EEO Regulation/Laws/Executive Order

Affirmative Action Plan

Affirmative Action Plan

Management Directive 715

FY-23 MD-715 Report

No Fear Act

Public Law 107-174 (No Fear Act)

DCSA Diversity and Equal Opportunity Data Posted Pursuant to No Fear Act

The following report, as required by Title III, Section 301 of the No Fear Act, is the summary statistical data relating to equal employment opportunity complaints filed with the Defense Counterintelligence and Security Agency (DCSA) by employees and/or former employees of, or applicants for employment with DCSA for the completed quarters of the current Fiscal Year, as well as Fiscal Years 2001 through Fiscal Year 2005.

About No FEAR Act Data

The Notification and Federal Employee Anti-discrimination and Retaliation Act of 2002 (No Fear Act), (Public Law No. 107-174) was passed by both houses of Congress and was signed into law by President Bush May 15, 2002.

No Fear Act became effective on October 1, 2003.

The intent of the Act is to help ensure that Federal agencies:

  • Pay more attention to their EEO and whistleblower activities

  • Act more expeditiously to resolve complaints at the administrative level when it is appropriate to do so.

In addition, the No Fear Act requires Federal agencies to:

  • Notify employees and applicants for employment about their rights under the discrimination and whistleblower laws;

  • Post statistical data relating to Federal sector equal employment opportunity complaints on its public website;

  • Ensure that their managers have adequate training in the management of a diverse workforce, early and alternative conflict resolution, and essential communications skills;

  • Conduct studies on the trends and causes of complaints of discrimination;

  • Implement new measures to improve the complaint process and the work environment;

  • Initiate timely and appropriate discipline against employees who engage in misconduct related to discrimination or reprisal;

  • Reimburse the Judgment Fund for any discrimination and whistleblower related settlements or judgments reach in Federal court; and,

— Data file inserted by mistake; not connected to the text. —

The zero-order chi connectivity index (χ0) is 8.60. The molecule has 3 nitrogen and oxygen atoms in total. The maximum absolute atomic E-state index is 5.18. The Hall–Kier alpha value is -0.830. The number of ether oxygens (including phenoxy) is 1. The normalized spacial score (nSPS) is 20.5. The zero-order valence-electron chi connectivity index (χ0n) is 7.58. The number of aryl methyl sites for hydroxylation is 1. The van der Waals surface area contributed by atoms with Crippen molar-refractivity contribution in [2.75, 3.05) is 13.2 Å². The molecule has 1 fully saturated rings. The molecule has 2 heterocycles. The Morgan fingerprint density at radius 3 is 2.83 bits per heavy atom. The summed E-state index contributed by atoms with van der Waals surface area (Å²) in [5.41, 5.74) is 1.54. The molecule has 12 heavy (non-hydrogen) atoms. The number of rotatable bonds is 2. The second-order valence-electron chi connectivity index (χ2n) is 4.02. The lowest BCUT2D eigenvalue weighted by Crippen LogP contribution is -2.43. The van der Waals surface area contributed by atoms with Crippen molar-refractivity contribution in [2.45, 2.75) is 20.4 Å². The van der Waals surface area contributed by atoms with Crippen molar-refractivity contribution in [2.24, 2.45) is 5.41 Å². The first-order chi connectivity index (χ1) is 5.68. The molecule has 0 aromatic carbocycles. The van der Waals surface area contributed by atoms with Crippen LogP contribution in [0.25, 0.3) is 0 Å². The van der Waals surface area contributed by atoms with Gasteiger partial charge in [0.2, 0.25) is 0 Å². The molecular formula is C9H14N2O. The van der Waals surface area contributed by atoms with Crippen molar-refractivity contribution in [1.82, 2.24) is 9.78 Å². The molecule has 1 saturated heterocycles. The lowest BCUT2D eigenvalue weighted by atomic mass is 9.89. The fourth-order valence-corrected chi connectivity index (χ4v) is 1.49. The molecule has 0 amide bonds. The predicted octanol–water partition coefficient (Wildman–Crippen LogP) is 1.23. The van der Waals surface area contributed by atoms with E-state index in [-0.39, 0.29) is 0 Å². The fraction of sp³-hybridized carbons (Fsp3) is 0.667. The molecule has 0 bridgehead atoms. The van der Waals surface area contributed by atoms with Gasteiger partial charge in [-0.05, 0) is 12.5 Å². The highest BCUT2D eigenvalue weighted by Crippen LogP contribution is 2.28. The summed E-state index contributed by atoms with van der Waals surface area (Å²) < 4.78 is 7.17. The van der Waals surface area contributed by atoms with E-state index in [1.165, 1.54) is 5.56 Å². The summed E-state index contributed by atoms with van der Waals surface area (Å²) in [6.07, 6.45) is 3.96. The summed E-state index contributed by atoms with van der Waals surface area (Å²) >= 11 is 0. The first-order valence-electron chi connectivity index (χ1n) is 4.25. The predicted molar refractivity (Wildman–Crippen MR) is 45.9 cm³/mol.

Produce annual reports of status and progress to Congress, the Attorney General and the U.S. Equal Employment Commission.

No Fear Act Data

Title 29, Code of Federal Regulations, Section 1614, governs the EEO process. As of November 1999, Part 1614 of the federal sector equal employment opportunity complaint processing regulations was revised to make the procedures for processing complaints more effective. This revised regulation requires all federal agencies for the first time to establish or make available Alternative Dispute Resolution programs. The counseling process and the procedures for requesting a hearing before an Equal Employment Opportunity Commission (EEOC) Administrative Judge (AJ) are also revised. AJs now have the authority to dismiss complaints and issue decisions on complaints when a hearing is requested. The revised regulation also includes changes to the class complaint procedures, appeal procedures, and attorney's fees provisions.

1. Title VII of the Civil Rights Act of 1964 (as amended)

This was one of the first laws designed to fight discrimination. This law made it illegal for employers to deny anyone a job on the bases of race, color, religion, sex age, sexual identity or national origin. It also prohibited discrimination in firing, promotion, training and other privileges of employment. The Act was amended in 1972 by the Equal Employment Opportunity Commission to extend coverage to federal employees. It was again amended in 1991 to include the right for complainants to have a jury trial and to obtain compensatory damages.

2. Age Discrimination in Employment Act (ADEA)

This law was passed in 1967 and specifically prohibited discrimination in employment based on age (40 years or older). The ADEA also allows a person alleging age discrimination to have the option to either: (1) seek resolution through the EEO complaint process; or, (2) file a civil action in district court. If the EEO Complaint process is elected, all administrative remedies must be exhausted before a complainant can file a suit in US District Court.​

3. Equal Pay Act (EPA)

This law was enacted in 1963. It prohibited different rates of pay for men and women doing similar work provided that there would be equal pay for similar work (similar effort, similar skill, similar responsibility, and similar working conditions).

4. Rehabilitation Act (as amended)

The "Rehab" Act was enacted in 1973. It prohibits discrimination due to a physical or mental disability. It further requires agencies to make reasonable accommodations for known physical or mental limitations of a qualified disabled applicant or employee, with some exceptions. For further information about disability, reasonable accommodation and the Rehabilitation Act, see Diversity Team.​



Executive Order No. 11478 (1998) was signed by the President on May 28, 1998 to prohibit discrimination based on sexual orientation. Note: Until this Executive Order is implemented into law by Congress, the Agency is responsible for issuing a final decision and the complainant has no EEOC privileges (hearings or appeals).